Notices of stockholder proposals and stockholder nominations for directors must comply with the informational and other requirements set forth in our bylaws as well as applicable statutes and regulations. Due to the complexity of the respective rights of the stockholders and our Company in this area, any stockholder desiring to propose actions or nominate directors is advised to consult with his or her legal counsel with respect to such rights. We suggest that any such proposal be submitted by certified mail return receipt requested.
DISCRETIONARY PROXY VOTING AUTHORITY/
UNTIMELY STOCKHOLDER PROPOSALS
Rule 14a-4(c) promulgated under the Securities and Exchange Act of 1934, as amended, governs our use of discretionary proxy voting authority with respect to a stockholder proposal that the stockholder has not sought to include in our proxy statement. Rule 14a-4(c) provides that if a proponent of a proposal fails to notify us of the proposal at least 45 days before the first anniversary of the date of mailing of the prior year’s proxy statement, then the management proxies will be allowed to use their discretionary voting authority when the proposal is raised at the meeting, without any discussion of the matter in the proxy statement; provided, that if the date of the 2022 annual stockholders meeting is more than 30 days from the date of the Annual Meeting, which we expect to be the case, then notice must have been received a reasonable time before we send our proxy materials for the 2020 annual stockholders meeting.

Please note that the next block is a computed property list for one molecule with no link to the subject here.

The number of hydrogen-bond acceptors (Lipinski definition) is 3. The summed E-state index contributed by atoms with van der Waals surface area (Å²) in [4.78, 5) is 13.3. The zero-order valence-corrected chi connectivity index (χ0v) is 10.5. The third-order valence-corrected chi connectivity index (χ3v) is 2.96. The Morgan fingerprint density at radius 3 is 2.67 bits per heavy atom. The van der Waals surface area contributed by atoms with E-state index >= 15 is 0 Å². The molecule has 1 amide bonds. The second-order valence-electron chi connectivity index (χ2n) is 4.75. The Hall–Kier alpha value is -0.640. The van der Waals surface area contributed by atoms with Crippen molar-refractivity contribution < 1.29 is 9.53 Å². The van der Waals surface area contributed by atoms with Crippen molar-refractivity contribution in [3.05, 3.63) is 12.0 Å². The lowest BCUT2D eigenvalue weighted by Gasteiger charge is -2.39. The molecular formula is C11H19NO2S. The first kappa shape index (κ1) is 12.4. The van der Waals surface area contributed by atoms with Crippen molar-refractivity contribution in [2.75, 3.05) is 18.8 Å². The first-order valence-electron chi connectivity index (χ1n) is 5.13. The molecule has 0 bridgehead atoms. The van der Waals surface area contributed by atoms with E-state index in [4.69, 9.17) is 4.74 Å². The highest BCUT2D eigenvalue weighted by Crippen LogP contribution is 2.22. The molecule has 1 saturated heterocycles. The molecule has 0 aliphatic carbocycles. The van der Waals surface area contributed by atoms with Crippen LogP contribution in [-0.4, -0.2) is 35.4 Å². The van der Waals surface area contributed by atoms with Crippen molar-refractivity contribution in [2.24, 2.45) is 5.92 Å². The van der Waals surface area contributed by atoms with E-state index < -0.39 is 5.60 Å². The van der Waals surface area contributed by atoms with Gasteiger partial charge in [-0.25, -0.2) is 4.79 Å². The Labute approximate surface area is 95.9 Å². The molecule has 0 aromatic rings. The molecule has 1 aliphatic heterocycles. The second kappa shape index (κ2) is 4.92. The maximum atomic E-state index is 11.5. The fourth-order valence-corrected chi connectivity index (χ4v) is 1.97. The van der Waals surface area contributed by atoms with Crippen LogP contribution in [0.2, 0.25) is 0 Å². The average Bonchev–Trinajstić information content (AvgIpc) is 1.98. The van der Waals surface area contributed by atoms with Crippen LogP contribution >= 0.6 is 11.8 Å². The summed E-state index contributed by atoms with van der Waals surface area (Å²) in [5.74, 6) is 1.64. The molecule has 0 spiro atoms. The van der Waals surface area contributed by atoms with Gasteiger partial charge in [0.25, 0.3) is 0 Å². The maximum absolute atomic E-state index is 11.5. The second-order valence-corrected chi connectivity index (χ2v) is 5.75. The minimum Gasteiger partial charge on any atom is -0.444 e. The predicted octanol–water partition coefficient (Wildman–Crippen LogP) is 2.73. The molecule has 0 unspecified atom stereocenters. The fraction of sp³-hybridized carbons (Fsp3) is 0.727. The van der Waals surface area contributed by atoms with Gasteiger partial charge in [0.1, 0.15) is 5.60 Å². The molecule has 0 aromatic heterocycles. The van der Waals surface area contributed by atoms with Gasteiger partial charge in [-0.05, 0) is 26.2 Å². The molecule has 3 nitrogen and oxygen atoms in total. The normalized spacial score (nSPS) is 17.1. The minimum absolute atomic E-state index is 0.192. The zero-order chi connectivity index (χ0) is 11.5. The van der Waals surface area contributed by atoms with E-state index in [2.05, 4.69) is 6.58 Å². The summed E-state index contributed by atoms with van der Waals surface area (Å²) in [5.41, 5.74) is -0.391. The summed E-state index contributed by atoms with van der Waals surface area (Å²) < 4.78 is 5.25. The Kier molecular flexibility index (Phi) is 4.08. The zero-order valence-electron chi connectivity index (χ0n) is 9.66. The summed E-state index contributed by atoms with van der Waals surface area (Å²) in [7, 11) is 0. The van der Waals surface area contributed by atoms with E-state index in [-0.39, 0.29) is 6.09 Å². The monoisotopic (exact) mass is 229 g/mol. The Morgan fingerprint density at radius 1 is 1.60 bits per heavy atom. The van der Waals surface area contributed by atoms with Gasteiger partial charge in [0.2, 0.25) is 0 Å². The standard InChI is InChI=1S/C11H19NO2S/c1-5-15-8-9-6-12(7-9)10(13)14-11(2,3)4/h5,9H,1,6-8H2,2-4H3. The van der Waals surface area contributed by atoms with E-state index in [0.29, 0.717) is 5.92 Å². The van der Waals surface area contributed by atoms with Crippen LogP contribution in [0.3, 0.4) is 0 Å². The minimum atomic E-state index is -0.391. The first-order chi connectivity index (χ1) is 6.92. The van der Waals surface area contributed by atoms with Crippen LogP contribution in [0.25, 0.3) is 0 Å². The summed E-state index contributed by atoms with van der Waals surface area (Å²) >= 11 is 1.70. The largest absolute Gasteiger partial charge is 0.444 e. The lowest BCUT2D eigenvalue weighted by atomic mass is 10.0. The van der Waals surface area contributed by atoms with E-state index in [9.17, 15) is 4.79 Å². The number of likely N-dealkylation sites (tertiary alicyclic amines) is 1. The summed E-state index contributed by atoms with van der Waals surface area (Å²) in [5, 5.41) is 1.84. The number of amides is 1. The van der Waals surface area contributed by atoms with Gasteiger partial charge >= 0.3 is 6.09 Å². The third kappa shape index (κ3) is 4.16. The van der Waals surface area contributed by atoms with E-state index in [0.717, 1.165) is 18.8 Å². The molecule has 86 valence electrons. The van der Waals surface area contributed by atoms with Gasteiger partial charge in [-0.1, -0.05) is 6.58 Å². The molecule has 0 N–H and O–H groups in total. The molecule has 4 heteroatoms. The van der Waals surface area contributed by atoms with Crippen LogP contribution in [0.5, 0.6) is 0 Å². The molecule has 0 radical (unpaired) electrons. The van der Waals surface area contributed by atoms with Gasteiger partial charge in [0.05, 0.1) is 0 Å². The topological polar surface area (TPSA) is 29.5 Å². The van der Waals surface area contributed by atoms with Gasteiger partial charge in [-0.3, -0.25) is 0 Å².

SOLICITATION
We will bear the cost of preparing, assembling and mailing the Proxy, proxy statement, Annual Report and other material that may be sent to the stockholders in connection with this solicitation. Brokerage houses and other custodians, nominees and fiduciaries may be requested to forward soliciting material to the beneficial owners of stock that have properly requested those materials, in which case they may be reimbursed by us for their expenses in doing so. Proxies may be solicited personally by officers, directors or employees of the Company, by email or by special letter.